Middle East

After the spectacular 2021 rebound, the oil market remains bullish in 2022

After recording a spectacular rebound in 2021, oil was a huge success in 2022.
Recently, the market, which should have suffered a swelling surplus, has surpassed $ 80 a barrel as global demand has curbed Omicron varieties and many supply constraints have hit producers from Canada to Russia.
Global oil demand surged in 2021 as the world began to recover from the coronavirus pandemic. Despite efforts to reduce fossil fuel consumption to mitigate climate change, global consumption could set a new record in 2022.
According to the International Energy Agency, crude oil consumption in 2022 is expected to reach 99.53 million barrels / day from 96.2 million barrels / day last year. That would be less than 99.55 million barrels of daily consumption in 2019.
Such a rally would be bad news for a country that consumes a lot of fuel. It will also be a big blow to US President Joe Biden, who has spent a lot of time and effort lowering prices and coordinated the global release of strategic petroleum reserves.
A bright oil perspective will put pressure on both OPEC and the US shale industry to meet demand. A year after major producers overwhelmed supply and were surprised at the recovery of activity with tight inventories around the world.
In fact, fluctuations in oil prices are felt more sensitively and quickly than any other product, as they are almost immediately passed on to the cost of final products such as gasoline, diesel and jet fuel.
Riots broke out across Kazakhstan this month after the Kazakh government allowed prices to rise for liquefied petroleum gas, a major road fuel.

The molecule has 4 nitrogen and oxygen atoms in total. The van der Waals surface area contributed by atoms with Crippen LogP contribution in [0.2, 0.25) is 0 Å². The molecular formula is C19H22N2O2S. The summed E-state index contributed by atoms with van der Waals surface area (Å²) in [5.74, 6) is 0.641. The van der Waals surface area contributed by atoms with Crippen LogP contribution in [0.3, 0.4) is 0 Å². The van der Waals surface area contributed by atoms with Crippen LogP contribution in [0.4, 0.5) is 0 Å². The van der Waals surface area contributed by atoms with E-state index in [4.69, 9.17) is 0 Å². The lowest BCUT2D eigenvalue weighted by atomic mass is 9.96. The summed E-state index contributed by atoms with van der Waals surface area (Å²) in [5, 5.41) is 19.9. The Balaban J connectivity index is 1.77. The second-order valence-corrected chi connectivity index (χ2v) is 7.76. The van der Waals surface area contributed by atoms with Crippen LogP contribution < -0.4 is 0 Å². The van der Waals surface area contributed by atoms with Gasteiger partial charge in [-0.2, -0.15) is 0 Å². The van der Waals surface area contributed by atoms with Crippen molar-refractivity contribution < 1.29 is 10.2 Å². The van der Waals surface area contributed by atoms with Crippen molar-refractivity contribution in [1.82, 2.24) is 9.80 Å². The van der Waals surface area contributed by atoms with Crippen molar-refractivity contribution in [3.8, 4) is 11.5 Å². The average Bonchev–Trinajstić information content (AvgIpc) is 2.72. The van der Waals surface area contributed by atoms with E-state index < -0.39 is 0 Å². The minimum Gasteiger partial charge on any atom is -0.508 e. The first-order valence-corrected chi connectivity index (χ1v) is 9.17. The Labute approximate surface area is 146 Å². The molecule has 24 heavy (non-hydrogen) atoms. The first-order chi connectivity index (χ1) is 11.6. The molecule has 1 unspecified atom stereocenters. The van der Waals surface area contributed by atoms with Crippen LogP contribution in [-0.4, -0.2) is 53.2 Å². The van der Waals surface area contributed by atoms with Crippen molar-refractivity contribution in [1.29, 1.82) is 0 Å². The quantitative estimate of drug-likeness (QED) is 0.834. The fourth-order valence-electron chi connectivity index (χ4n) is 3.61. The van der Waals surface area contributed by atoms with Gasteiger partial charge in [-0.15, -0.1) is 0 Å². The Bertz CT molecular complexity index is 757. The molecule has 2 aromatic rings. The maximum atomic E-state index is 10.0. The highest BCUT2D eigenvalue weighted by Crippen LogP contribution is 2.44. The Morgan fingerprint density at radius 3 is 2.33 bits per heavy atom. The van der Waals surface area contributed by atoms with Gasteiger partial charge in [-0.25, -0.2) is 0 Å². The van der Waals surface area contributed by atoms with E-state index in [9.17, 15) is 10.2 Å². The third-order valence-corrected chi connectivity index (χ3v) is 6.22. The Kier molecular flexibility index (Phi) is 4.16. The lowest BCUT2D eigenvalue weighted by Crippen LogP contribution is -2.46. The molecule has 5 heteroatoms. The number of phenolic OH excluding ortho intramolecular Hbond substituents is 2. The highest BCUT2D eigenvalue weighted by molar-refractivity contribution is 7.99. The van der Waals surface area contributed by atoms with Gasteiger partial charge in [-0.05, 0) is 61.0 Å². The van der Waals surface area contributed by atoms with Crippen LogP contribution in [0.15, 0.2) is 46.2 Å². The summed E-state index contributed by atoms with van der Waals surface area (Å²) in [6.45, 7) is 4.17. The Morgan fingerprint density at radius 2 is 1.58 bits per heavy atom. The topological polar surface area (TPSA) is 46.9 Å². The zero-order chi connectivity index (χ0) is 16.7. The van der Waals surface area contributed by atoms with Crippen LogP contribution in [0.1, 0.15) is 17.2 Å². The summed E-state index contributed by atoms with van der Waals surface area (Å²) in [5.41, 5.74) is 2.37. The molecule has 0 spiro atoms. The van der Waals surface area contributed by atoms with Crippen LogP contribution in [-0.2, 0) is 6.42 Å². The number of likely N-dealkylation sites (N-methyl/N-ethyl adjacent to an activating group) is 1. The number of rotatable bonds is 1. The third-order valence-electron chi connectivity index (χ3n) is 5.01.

However, OPEC reduced its estimates of global oil market surpluses this quarter. In the first three months of 2022, we saw a surplus of 1.4 million barrels per day, about 25% smaller than we estimated more than a month ago. The main impetus for change was the weak outlook for supply from coalition rivals.
While many OPECs have struggled to increase production, the US shale industry needs to meet investor demands and maintain spending lines.
In the future, forecasters say crude oil prices may resume their uptrend in 2022 unless supply increases more than expected.
Researchers at Bank of America estimate that Brent will average $ 85 per barrel in 2022 due to low inventory and lack of spare capacity.
Certainly, there are obstacles.
The largest unknown is a variant of Omicron coronavirus. Many countries are re-imposing travel curbs, which negatively impacts the aviation industry and consumption.
China’s worst Covid-19 outbreak since its first rekindling in Wuhan could upset oil streak by squeezing demand growth for the world’s largest oil importers.
The threat of the US Federal Reserve’s hike rate to counter rising inflation could put pressure on oil as it pushes the dollar up, making oil more expensive for holders of other currencies.
But so far, the market remains bullish.
With option deals that investment banks demand higher prices and evoke the prospect of a crude oil spiral above $ 100, this product could add to the pain of inflation felt by major consumers.
In the long run, oil companies say that the future of global energy is expected to increase demand and population, and crude oil will be an important fuel for decades to come. And the world needs a stable oil market with price balance.



http://www.gulf-times.com/story/707822/After-spectacular-2021-rebound-oil-market-stays-bu After the spectacular 2021 rebound, the oil market remains bullish in 2022

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